Snowmobile Parts & Maintenance

If your car breaks down at the side of the road, at least a tow truck can reach you. But if you’re out snowmobiling, a maintenance-related breakdown can mean a very long hike back to rescue. So, before you bring your machine out of storage and head out into the snow, make sure you do the maintenance work that will help keep you out of trouble. You could skip the maintenance, but if you do, you should check out our post about heated jackets. You’ll need one.

A snowmobile doesn’t have as many parts or systems as a car, so there’s less to do at maintenance time.


Start with the tracks. A misaligned track can wear out or get thrown off, causing a crash. It’ll make your snowmobile burn more fuel, too.

Inspect your snowmobile’s track for wear. You’re looking for cracks, torn lugs, tears, and other damage. You should also look for and replace any damaged track clips. Track belt tension should be checked as well; consult your owner’s manual for the amount of force to use and how to make adjustments.


While you’re checking the belt, check the suspension. Start with the hyfax (that plastic slider strip attached to the rails). If it’s worn, the aluminum rails could start to wear out instead, and those are complicated and expensive to repair.

Spin each wheel, looking for cracks or damage, and make sure they spin freely. Next, lubricate the rear suspension, taking care to use a low-temperature lubricant meant for snowmobiles. The wrong grease can turn into a solid when it’s cold out, and that’s not going to lubricate anything.


If you didn’t change it in the spring, change your engine oil right away. Old oil is dirty and won’t protect your engine. You’ll want a new filter, too, to help keep that new oil clean.

If you didn’t use a fuel storage stabilizer, you might find that your carburetor or fuel injection system needs a time-consuming and expensive cleaning. Modern gasoline doesn’t age like older fuels, so adding a stabilizer before putting your snowmobile in storage is key. Make sure your carb throttle linkage (and choke linkage) can move freely. If they stick, use a lubricant meant for that application.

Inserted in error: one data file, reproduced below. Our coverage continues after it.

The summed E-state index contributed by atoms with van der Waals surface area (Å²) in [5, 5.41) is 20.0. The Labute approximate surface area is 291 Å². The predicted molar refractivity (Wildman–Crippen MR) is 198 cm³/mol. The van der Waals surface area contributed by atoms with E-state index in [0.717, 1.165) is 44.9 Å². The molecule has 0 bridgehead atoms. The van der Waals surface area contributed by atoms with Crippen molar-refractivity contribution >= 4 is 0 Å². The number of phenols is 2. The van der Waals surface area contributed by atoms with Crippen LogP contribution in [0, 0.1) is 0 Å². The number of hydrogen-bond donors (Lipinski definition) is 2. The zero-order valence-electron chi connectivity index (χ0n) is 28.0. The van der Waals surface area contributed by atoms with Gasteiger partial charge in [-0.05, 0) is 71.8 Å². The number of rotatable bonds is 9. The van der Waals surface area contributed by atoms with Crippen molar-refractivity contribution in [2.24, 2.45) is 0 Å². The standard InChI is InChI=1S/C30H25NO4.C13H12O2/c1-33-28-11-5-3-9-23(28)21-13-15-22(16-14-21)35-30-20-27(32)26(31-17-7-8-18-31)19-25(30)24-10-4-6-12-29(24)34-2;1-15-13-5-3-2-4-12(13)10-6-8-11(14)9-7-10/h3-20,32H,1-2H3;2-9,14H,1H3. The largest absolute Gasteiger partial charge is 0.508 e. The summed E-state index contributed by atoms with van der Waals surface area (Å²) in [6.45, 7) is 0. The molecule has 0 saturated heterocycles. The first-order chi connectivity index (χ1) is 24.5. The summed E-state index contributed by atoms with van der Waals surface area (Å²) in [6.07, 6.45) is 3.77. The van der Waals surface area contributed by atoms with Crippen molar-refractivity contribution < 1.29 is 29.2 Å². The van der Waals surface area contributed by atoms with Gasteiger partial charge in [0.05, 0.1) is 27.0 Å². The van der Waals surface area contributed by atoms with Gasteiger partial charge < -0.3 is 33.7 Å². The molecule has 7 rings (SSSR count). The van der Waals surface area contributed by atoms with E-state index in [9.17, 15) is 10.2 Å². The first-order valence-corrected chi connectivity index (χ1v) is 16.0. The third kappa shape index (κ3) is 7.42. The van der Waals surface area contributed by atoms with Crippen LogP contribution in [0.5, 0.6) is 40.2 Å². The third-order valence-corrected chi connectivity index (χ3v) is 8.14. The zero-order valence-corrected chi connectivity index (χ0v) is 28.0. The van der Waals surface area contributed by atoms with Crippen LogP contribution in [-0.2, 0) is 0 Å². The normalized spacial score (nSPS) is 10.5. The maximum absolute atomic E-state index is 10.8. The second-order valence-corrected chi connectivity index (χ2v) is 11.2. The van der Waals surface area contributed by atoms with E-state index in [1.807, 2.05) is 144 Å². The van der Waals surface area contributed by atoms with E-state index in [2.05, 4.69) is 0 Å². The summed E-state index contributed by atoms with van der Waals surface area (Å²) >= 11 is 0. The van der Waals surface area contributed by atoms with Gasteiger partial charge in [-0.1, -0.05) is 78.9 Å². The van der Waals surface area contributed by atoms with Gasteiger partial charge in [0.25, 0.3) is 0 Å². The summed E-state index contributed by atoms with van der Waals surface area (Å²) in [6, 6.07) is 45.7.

Now is also a good time to put in new spark plugs and a new air filter to keep your engine running smoothly.

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You should change your transmission fluid and chaincase oil in the spring to keep the CVT and drive chain in good condition. If you skipped that step, doing it now is better than never. Check your owner’s manual for the right fluid levels. Keep in mind that they’re going to be a lot lower than what you’re used to with your car or truck. Don’t overfill any fluids.

Set the chain tension while you’re in there by following the manual. A loose or tight chain can lead to failures on the trail.


Don’t forget to check your lights. Your head- and taillights are both important because it can get very dark on the trail. It’s also a good time to test your battery. You did leave it on a charger for the summer, right?


Yes, snowmobiles need brake service too. The fluid should be changed, and the pads and rotors should be inspected to make sure they have enough material for another winter.

That was a long list, but going through it will save you a much longer walk home. Keeping up-to-date on your snowmobile maintenance can make your riding season more fun and less stressful. And anytime you need parts, head to your local NAPA Auto Parts store to make sure you get exactly what you need.

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